Analyst predicts a sweet future for cocoa
Commodities expert Andy Hecht outlines how Brexit and the UK general election could affect the price
An experienced commodities analyst has given his opinion on the future of cocoa and how the upcoming British general election and subsequent Brexit outcome will affect the commodity’s price.
Andy Hecht describes that while “the US dollar is the world's reserve currency and cocoa futures on the Intercontinental Exchange use the dollar as the pricing mechanism, London has a long history as the hub of international cocoa trading. Many of the physical supply contracts use the British pound as a pricing mechanism. A strong pound tends to support the price of cocoa beans, while a weaker pound causes the price to decline.”
In the aftermath of the Brexit referendum result on June 23, 2016, the pound suffered its largest one-day loss in history, slumping to a 31-year low. Conversely the price of cocoa surged. While the price of cocoa is not completely correlated to sterling and is affected by worldwide factors, nonetheless in the subsequent weeks it reached its highest point in nine years at just over $3,200 per ton.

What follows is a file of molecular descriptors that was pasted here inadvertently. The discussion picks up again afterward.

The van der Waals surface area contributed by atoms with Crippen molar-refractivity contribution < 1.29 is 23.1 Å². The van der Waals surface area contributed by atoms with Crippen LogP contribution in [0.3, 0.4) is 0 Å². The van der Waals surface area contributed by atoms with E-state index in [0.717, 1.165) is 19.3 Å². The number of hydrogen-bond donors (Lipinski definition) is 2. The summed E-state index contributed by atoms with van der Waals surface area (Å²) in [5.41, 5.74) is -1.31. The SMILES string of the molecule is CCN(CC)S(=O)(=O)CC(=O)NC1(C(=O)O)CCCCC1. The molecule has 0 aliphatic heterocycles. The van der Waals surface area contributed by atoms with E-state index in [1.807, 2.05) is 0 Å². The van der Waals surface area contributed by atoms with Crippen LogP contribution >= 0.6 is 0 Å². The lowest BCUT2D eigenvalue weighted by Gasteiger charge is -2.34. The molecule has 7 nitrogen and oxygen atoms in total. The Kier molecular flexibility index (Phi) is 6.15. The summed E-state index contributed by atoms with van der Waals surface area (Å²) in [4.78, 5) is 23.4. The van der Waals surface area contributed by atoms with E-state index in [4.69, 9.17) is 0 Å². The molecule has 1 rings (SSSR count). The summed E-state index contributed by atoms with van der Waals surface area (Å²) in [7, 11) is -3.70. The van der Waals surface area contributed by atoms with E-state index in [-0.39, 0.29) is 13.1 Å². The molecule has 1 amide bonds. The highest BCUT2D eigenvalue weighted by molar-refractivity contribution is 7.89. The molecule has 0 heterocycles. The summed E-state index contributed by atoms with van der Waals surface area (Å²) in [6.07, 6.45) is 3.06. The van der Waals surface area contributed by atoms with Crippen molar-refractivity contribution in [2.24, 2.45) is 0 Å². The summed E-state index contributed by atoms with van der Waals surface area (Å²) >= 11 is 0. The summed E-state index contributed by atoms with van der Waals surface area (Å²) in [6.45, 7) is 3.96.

Although Hecht recognises the possible danger of a “hard Brexit” on the pound and the uncertainty posed by a general election, he welcomes the potential greater certainty a parliamentary majority could return. He said, “I am bullish on the price of cocoa,” adding “the potential for a recovery in the pound versus the US dollar would only add to the upside potential for the price of the soft commodity.”
Furthermore, he observed, “Demand for chocolate confectionery products continues to be a one-way street higher, which is a function of population and wealth growth around the world. A surcharge on over 60 per cent of the world's supplies is another supportive factor.”
Last week cocoa hit its highest point in 52 weeks, standing at $2,071. If Hecht is anything to go by, it could gain even further.
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